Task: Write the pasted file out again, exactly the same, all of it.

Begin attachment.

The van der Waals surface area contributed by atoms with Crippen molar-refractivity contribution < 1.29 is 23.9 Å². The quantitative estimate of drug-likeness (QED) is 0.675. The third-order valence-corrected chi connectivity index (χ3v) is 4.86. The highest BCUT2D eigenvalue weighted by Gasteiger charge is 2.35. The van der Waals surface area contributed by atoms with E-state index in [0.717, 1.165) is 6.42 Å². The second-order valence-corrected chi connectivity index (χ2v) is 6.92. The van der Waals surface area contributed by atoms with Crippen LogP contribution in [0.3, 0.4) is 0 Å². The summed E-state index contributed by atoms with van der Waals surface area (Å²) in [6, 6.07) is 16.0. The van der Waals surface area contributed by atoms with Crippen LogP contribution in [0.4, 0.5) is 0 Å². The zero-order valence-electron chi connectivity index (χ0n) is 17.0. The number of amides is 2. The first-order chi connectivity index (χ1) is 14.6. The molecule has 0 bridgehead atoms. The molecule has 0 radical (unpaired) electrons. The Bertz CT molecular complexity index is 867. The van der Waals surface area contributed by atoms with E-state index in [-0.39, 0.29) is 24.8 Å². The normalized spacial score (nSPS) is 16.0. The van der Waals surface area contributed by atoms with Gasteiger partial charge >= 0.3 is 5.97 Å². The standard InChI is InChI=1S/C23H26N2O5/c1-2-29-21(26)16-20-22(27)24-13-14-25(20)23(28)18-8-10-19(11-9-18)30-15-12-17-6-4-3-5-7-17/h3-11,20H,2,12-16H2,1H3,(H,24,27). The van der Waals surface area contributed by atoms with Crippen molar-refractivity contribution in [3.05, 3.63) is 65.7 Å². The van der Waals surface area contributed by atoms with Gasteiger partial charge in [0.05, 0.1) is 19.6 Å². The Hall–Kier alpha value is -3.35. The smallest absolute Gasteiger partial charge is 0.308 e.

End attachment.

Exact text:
The van der Waals surface area contributed by atoms with Crippen molar-refractivity contribution < 1.29 is 23.9 Å². The quantitative estimate of drug-likeness (QED) is 0.675. The third-order valence-corrected chi connectivity index (χ3v) is 4.86. The highest BCUT2D eigenvalue weighted by Gasteiger charge is 2.35. The van der Waals surface area contributed by atoms with E-state index in [0.717, 1.165) is 6.42 Å². The second-order valence-corrected chi connectivity index (χ2v) is 6.92. The van der Waals surface area contributed by atoms with Crippen LogP contribution in [0.3, 0.4) is 0 Å². The summed E-state index contributed by atoms with van der Waals surface area (Å²) in [6, 6.07) is 16.0. The van der Waals surface area contributed by atoms with Crippen LogP contribution in [0.4, 0.5) is 0 Å². The zero-order valence-electron chi connectivity index (χ0n) is 17.0. The number of amides is 2. The first-order chi connectivity index (χ1) is 14.6. The molecule has 0 bridgehead atoms. The molecule has 0 radical (unpaired) electrons. The Bertz CT molecular complexity index is 867. The van der Waals surface area contributed by atoms with E-state index in [-0.39, 0.29) is 24.8 Å². The normalized spacial score (nSPS) is 16.0. The van der Waals surface area contributed by atoms with Gasteiger partial charge >= 0.3 is 5.97 Å². The standard InChI is InChI=1S/C23H26N2O5/c1-2-29-21(26)16-20-22(27)24-13-14-25(20)23(28)18-8-10-19(11-9-18)30-15-12-17-6-4-3-5-7-17/h3-11,20H,2,12-16H2,1H3,(H,24,27). The van der Waals surface area contributed by atoms with Crippen molar-refractivity contribution in [3.05, 3.63) is 65.7 Å². The van der Waals surface area contributed by atoms with Gasteiger partial charge in [0.05, 0.1) is 19.6 Å². The Hall–Kier alpha value is -3.35. The smallest absolute Gasteiger partial charge is 0.308 e.